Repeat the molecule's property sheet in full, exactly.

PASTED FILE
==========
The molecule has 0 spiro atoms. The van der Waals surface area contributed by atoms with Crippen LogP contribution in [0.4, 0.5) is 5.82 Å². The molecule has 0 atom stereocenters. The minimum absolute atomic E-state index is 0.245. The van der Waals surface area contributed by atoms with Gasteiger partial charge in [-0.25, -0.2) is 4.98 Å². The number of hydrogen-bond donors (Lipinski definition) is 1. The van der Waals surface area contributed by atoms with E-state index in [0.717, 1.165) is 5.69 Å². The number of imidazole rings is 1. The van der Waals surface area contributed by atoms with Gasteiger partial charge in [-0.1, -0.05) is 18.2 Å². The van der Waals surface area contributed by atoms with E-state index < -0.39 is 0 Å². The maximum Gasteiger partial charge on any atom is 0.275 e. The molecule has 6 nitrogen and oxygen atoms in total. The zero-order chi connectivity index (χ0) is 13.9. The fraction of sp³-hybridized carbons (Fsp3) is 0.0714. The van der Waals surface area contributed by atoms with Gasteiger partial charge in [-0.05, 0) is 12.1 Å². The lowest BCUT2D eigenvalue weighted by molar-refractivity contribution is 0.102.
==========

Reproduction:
The molecule has 0 spiro atoms. The van der Waals surface area contributed by atoms with Crippen LogP contribution in [0.4, 0.5) is 5.82 Å². The molecule has 0 atom stereocenters. The minimum absolute atomic E-state index is 0.245. The van der Waals surface area contributed by atoms with Gasteiger partial charge in [-0.25, -0.2) is 4.98 Å². The number of hydrogen-bond donors (Lipinski definition) is 1. The van der Waals surface area contributed by atoms with E-state index in [0.717, 1.165) is 5.69 Å². The number of imidazole rings is 1. The van der Waals surface area contributed by atoms with Gasteiger partial charge in [-0.1, -0.05) is 18.2 Å². The van der Waals surface area contributed by atoms with E-state index < -0.39 is 0 Å². The maximum Gasteiger partial charge on any atom is 0.275 e. The molecule has 6 nitrogen and oxygen atoms in total. The zero-order chi connectivity index (χ0) is 13.9. The fraction of sp³-hybridized carbons (Fsp3) is 0.0714. The van der Waals surface area contributed by atoms with Gasteiger partial charge in [-0.05, 0) is 12.1 Å². The lowest BCUT2D eigenvalue weighted by molar-refractivity contribution is 0.102.